It is important to celebrate the similarities and differences between children around the world. One thing in common is that children from all over the world love to play games. Even though there may be some differences, many games have been played for a long time such as tag, hopscotch, and jumping rope.
As you teach the children about these games, display a world map or have a globe available to show the class where certain games are played. Where in the world will your travels take you? Here are some games to play from around the world to get you started.
A Sombrero Hat Game (Mexico)
Place as many objects (balls, blocks, small toys) as there are players around a Mexican hat. The sombrero with its wide brim works well. Have the children sitting in a circle around the hat. Name an object or color (or even both, for example, green block) and ask a child to run to the hat, pick up the named object, and run back to his space. Continue this game until all children have had a turn. For older children, vary this game by using clues like shapes, numbers, and letters.
Another fun game is the Mexican Hat Dance. Children join hands in a large circle. Everyone dances to the right, until the music changes, then everyone turns and dances to the left. Dance to the center of the circle, with hands held up high; dance back, bending low. Use any Mexican music, but the “Hat Dance” song is best.
The Tarantella (Italy)
This game is actually a favorite dance in Italy. Teach the children this verse and dance together.
Step to the right; then hop.
Step to the left; then hop with that foot as you swing your right foot in front.
Young children may turn hops into jumps, but that’s OK. Just turn on some music and enjoy the dance.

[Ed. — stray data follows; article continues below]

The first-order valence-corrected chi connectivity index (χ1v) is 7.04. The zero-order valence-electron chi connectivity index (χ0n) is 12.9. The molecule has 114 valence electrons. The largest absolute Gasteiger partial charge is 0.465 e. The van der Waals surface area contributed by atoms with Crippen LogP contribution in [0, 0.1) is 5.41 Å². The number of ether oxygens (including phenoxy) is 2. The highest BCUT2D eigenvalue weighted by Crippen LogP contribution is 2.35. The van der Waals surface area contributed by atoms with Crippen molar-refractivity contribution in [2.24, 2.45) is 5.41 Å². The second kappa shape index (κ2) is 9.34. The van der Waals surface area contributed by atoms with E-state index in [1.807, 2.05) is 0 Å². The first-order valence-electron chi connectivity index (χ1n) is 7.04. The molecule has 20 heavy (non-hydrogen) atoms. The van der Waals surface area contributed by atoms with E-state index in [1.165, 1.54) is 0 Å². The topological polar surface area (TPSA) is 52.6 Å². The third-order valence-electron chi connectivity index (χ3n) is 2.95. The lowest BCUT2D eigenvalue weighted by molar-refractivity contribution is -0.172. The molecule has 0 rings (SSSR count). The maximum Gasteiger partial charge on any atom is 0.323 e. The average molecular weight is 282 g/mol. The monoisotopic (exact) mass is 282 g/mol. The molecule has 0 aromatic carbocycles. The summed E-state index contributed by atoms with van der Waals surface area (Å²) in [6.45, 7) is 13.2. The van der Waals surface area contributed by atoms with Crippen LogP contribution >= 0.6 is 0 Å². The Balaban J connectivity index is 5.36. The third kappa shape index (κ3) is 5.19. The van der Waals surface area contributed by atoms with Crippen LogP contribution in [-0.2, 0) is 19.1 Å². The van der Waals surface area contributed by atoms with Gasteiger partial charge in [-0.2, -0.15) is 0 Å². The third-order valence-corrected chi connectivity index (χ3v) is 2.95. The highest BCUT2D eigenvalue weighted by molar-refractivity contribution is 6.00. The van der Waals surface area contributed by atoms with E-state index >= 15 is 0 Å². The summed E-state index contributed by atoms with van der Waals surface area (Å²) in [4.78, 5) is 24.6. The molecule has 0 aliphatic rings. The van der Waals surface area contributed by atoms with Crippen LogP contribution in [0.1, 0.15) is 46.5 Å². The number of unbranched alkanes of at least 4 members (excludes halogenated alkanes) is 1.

Hopscotch, Darts, and Soccer (England)
Did you know that many children’s games that are favorites here in America originated from England? Hopscotch is a game that spread to many countries. Use chalk to form a simple hopscotch pattern with the numbers from one to ten. Beanbags work well as markers. If preschool children have difficulty hopping, let them try jumping with both feet.
Darts is another game from England. Use foam balls to aim at a pattern drawn on felt fabric. Make the dartboard large enough for the children to hit easily. The foam balls will stick to the fabric, or for better adherence add Velcro to both the balls and the dartboard.
The running and kicking of a soccer ball is a favorite amongst English children.
Marble Bridge (Germany)
Marble Bridge is a game German children like to play. Create the bridge toy by cutting five evenly spaced arches on the open edge of a shoebox. Turn the box upside down on the floor and place a number above each arch. Call a number and ask the child to roll a marble into that arch.
Pet the Elephant (India)
Choose one child to be the elephant and crouch down on all fours. The child begins to swing its trunk (one arm back and forth). The other children go up to the elephant and try petting the animal without getting touched by its swinging trunk. Whenever the elephant’s trunk touches a child, the child is out of the game. The child who remains untouched will be the new elephant.
As children participate in these multicultural games from around the world, they will learn to respect other lifestyles, cultures, and become curious about the places where the games are played.
Multicultural Outdoor Games; EverydayTLC Newsletter; May 14, 2007
Let’s Play Around the World; First Teacher Magazine; Vol. 18 No. 2; March/April 1997
Photo of Mexican Sombrero by jdurham on Morguefile.com
Photo of Hopscotch by kakisky on Morguefile.com
This post is part of the series: Multicultural Lessons for Preschool: Countries of the World
It’s never too early to teach children about countries of the world; their culture and traditions. This series will contain information about countries; the land, their people, the customs, festivities, art, music, and food.